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Updates on the Investigation Into VMI Racism Complaints

A line of canons at the entrance to the barracks at Virginia Military Institute Wednesday July 15, 2020, in Lexington, Va. The school founded in 1839, is the oldest state-supported military college in the United States. (AP Photo/Steve Helber)

Earlier this week, the General Assembly agreed to spend $1 million on an investigation into the practices and traditions at Virginia Military Institute. News reports uncovered stories of Black cadets and alumni who say they experienced racism from faculty and other cadets.

Whittney Evans summarized the story in a conversation with Sara McCloskey, VPM's newscasts editor.

This transcript has been lightly edited.

McCloskey: Whittney, let’s start from the beginning. How did these allegations of racism surface?

Evans: Well the general assembly’s recent actions and a high profile VMI resignation would have you believe this is a brand new issue. The situation was thrust into the national spotlight when the Washington Post picked up the story in mid-October. 

But actually, Alumni were on social media calling for change long before that. The Roanoke Times published a story about this in early June. And a recent graduate started a petition to remove the statue of Confederate General Stonewall Jackson. It has about 1600 signatures today. 

VMI graduate Keniya Lee submitted a complaint about a white professor who she says spoke, sort of wistfully in class about her family’s connection to the Ku Klux Klan. Lee told me last month she doesn’t actually think VMI is a bad place. She said, “It just needs a structural change for people like myself to succeed. So I’m willing to do whatever and take that stand and be brave enough for the people after me.”

McCloskey: How did VMI officials react to all this?

Evans: They said they were disappointed that these students and former students had these experiences. 

The Superintendent at the time, J.H. Binford Peay released a really sort of -- heartened statement -- saying, quote “the Institute must and will self-reflect and be open to growth and greater understanding of the inequalities and prejudices that still exist today.”

And then in late July, General Peay announced some steps the school would take to try and address the concerns. They included reviewing history courses to make sure they are taught in the proper context and from different perspectives. Cadets are also now required to take a new class called “American Civic Experience” that explores issues like racial injustice and slavery.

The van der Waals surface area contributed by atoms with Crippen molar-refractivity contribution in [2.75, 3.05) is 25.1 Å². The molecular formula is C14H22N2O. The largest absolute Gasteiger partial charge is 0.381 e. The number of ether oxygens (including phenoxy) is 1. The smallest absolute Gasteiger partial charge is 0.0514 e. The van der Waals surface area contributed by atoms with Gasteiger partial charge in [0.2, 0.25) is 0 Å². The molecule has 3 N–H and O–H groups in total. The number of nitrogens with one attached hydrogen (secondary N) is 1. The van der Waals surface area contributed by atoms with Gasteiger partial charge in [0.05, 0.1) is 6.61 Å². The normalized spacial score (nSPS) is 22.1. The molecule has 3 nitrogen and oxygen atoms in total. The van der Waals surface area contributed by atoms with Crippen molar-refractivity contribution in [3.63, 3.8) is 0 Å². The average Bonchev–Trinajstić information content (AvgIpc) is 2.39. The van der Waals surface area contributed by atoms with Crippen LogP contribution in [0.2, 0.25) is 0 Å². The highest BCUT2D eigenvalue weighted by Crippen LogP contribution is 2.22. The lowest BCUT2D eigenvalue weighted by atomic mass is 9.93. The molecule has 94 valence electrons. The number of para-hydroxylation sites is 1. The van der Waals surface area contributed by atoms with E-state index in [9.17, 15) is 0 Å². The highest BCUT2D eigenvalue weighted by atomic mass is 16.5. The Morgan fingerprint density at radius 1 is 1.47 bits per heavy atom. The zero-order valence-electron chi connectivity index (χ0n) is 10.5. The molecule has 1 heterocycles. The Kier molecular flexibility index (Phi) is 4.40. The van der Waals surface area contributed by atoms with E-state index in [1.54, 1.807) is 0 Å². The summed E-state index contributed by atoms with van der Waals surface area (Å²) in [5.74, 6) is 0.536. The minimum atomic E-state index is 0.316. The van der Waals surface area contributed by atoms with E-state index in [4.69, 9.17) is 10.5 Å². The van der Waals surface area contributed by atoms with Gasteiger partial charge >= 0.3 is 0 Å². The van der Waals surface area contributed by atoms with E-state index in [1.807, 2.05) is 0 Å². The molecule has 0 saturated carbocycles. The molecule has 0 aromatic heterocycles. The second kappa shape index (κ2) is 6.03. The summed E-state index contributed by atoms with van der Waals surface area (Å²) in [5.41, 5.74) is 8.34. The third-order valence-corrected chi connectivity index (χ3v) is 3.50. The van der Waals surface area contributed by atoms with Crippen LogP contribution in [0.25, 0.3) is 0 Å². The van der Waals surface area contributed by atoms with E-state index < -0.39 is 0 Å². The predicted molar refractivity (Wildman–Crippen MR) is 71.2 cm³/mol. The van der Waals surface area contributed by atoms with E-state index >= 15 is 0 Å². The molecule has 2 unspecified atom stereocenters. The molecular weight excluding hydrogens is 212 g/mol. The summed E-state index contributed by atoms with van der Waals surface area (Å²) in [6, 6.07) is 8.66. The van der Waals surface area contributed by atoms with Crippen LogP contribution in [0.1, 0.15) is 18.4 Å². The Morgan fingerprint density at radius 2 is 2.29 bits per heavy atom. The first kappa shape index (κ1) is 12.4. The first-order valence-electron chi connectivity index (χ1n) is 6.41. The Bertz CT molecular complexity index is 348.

VMI leaders also promised to change some historic symbols on campus -- The Cadet Oath ceremony, for example, would no longer involve a sort of reenactment of a Civil War battle that VMI cadets fought on behalf of the confederacy. 

McCloskey: So this brings us to the Washington Post story published in mid-October. What kind of impact did that story have?

Evans: It really seemed to wake up state leaders to the experiences that Black cadets are reporting. 

A couple of days after the story was published, Governor Ralph Northam and other state leaders called for an independent investigation into the complaints. 

Northam expressed his disappointment, saying in so many words that it’s clear that the school isn’t fixing the problem on its own. 

In a letter to the VMI Board of Visitors, the governor and a handful of other state officials called out VMI for a quote “clear and appalling culture of ongoing structural racism”. 

General Peay resigned under pressure from Northam who is a VMI graduate himself.  

And the House and Senate amended the state budget to pay for the investigation. While many republicans opposed the amendment, Senate Minority Leader Tommy Norment, a VMI graduate, voted for it. Norment said, “We need to stop hyperventilating. We need to allow this investigation to move forward, and for the results to come out and be made public.”

But Norment also called out the governor and other democratic state leaders for rushing to judgement -- especially considering their own battles with accusations of racism and sexual misconduct. He addressed Lt. Governor Justin Fairfax’, who previously called rape allegations against him a “media lynching," saying, “And I suggest Mr. President, taking some comments that you made in 2019, we cannot let the media lynch VMI.”

McCloskey: That’s a strong comparison, given the racial nature of the investigation. What are some of the things you’ll be keeping track of with this story -- Whittney? What’s next? 

Evans: What’s next is we wait and see where this investigation goes. VMI officials say they welcome the probe and have pledged their full cooperation, but they maintain that the reviews won’t find anything alarming. And that the incidents Black cadets reported were handled individually and don’t necessarily represent the culture of the school. That investigation is due at the end of the year. 

It’s still unclear how much of this review will be made public, and what it will mean for the institution moving forward. 

McCloskey: Thank you Whittney for looking into this. 

Evans: You’re welcome.

Whittney Evans is VPM News’ features editor.
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